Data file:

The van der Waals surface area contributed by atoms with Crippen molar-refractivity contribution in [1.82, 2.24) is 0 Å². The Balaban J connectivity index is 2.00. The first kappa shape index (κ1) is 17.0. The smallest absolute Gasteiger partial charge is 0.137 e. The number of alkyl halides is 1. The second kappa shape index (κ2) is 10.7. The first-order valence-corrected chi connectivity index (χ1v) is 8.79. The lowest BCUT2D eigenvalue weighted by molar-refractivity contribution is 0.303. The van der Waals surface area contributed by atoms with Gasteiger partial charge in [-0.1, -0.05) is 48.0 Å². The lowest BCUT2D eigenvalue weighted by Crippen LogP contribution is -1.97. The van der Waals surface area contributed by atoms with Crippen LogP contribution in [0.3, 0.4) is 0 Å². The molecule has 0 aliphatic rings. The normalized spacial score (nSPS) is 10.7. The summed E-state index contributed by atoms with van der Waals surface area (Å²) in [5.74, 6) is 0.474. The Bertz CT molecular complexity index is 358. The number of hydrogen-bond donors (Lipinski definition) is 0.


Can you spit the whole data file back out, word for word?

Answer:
The van der Waals surface area contributed by atoms with Crippen molar-refractivity contribution in [1.82, 2.24) is 0 Å². The Balaban J connectivity index is 2.00. The first kappa shape index (κ1) is 17.0. The smallest absolute Gasteiger partial charge is 0.137 e. The number of alkyl halides is 1. The second kappa shape index (κ2) is 10.7. The first-order valence-corrected chi connectivity index (χ1v) is 8.79. The lowest BCUT2D eigenvalue weighted by molar-refractivity contribution is 0.303. The van der Waals surface area contributed by atoms with Gasteiger partial charge in [-0.1, -0.05) is 48.0 Å². The lowest BCUT2D eigenvalue weighted by Crippen LogP contribution is -1.97. The van der Waals surface area contributed by atoms with Crippen LogP contribution in [0.3, 0.4) is 0 Å². The molecule has 0 aliphatic rings. The normalized spacial score (nSPS) is 10.7. The summed E-state index contributed by atoms with van der Waals surface area (Å²) in [5.74, 6) is 0.474. The Bertz CT molecular complexity index is 358. The number of hydrogen-bond donors (Lipinski definition) is 0.